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Nigeria 2023 Elections: Gubernatorial Results (Source:INEC)

Post-2023, leadership function and the lessons of history

In this piece, I further explore deeper issues relating to the lessons that political history of the world around us offer in focusing on the…

In this piece, I further explore deeper issues relating to the lessons that political history of the world around us offer in focusing on the leadership challenges that Nigeria needs to urgently engage with, as we approach the change of leadership baton in 2023. There are several countries that have faced down the odds of progress and development to achieve transformative metamorphosis through the deployment of change management with unstinting focus and political will. These are the various lessons that I hope to bring to light in this piece. And I want to weave the narrative around America’s vision of landing a man on the moon.  

In 1962, at the Rice University Stadium, J. F. Kennedy gave the now famous “Moon Speech” that gave political will to what is now the series of Apollo Mission to the moon. In his attempting at persuading the American people to sign on to the Apollo programme and own it, JFK noted that it was “an hour of change and challenge,” and in a “decade of hope and fear”; and yet he insisted that “We shall send to the moon 240,000 miles away, a giant rocket, more than 300 feet tall on an untried mission to an unknown celestial body, and then return it safely to Earth.” 

But beyond the attempt at pioneering what has been called the “greatest adventure in the history of mankind”, there is the singular leadership frame that mapped the vision of space travels to national goals and objectives and capabilities. How could mining the space enable better service delivery for the American people? And JFK was committed to that leadership responsibility.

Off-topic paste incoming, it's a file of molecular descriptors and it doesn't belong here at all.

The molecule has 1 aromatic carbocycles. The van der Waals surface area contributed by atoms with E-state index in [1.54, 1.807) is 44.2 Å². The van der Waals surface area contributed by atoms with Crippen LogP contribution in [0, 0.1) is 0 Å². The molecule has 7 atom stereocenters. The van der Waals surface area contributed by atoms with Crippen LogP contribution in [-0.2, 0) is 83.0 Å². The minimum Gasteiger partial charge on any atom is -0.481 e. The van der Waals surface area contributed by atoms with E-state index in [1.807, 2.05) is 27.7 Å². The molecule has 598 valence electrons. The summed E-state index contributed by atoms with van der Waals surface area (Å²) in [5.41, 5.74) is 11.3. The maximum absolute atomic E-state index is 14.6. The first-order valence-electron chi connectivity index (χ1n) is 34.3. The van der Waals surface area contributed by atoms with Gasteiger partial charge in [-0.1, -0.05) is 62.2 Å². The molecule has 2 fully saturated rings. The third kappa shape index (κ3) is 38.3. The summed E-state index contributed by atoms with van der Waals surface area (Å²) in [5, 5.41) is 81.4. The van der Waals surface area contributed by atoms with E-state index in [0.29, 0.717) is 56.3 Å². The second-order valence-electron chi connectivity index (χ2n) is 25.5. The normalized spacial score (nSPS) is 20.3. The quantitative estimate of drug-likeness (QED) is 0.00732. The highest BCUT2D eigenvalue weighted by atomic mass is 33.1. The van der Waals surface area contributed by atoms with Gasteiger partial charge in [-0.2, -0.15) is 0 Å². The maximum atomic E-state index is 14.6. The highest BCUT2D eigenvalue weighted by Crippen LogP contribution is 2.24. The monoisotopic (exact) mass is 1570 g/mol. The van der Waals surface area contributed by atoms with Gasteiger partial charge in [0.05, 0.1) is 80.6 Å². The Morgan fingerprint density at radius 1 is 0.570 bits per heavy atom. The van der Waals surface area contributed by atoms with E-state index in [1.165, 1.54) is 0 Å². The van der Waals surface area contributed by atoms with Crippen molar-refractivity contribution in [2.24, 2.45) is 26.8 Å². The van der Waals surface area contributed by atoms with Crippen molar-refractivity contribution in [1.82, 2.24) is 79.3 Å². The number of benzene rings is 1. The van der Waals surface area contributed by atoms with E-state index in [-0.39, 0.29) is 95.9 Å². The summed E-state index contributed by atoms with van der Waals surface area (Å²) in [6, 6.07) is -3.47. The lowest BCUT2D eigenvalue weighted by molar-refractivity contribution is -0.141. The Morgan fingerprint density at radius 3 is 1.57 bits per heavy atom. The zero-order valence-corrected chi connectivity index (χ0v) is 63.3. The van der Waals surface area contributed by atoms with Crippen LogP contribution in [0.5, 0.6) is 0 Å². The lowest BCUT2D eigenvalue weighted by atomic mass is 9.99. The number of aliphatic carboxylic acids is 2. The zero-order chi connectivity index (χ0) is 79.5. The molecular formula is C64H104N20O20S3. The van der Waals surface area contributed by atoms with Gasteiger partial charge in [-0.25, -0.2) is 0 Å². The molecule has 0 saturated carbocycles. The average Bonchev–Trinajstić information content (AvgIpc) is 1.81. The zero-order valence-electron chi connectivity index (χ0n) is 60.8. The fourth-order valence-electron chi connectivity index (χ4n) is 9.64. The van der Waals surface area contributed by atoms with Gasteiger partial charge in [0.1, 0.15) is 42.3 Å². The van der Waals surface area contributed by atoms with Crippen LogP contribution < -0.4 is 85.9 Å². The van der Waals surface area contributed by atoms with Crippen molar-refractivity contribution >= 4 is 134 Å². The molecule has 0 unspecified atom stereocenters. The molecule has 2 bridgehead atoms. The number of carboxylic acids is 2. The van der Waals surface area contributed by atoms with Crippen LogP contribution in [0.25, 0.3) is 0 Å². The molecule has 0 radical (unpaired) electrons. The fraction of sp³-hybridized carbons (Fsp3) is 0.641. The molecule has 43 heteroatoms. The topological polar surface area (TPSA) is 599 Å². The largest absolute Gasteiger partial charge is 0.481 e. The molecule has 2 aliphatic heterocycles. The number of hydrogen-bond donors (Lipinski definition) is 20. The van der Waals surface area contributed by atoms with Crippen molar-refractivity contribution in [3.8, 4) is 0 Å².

It was also the same leadership commitment that led to the stretch of visionary focus that transformed the UAE from a wasteland to an industrialised territory. The Al-Maktoum royal family saw clearly what needed to be done and they put together a change management framework, backstopped by a stringent political commitment, to push it through. And again, the question is similar to that which got the United States to the moon: what could be done to transform this desert and its entire crude oil resource into a fertile industrial and creative hub that will draw millions of people every year round?

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It is this same leadership thrust that runs through the transformational experiences of Japan, the UK, New Zealand and the Asian Tigers. Thus, for example, the leadership dynamics of post-1945 Japan and the Asian Tigers—Taiwan, Singapore, Hong Kong and South Korea—latched onto the developmental state paradigm as the framework for national economic recovery and transformation. With the Ministry of International Trade and Industry (MITI), Japan in 1945 forced itself into economic transformation by leveraging high-end multidisciplinary research-backed policy intelligence. And in the same sense, the Asian Tigers also crafted specific policies that undermined the limitations of neoliberal economic agenda and its dependency ideology.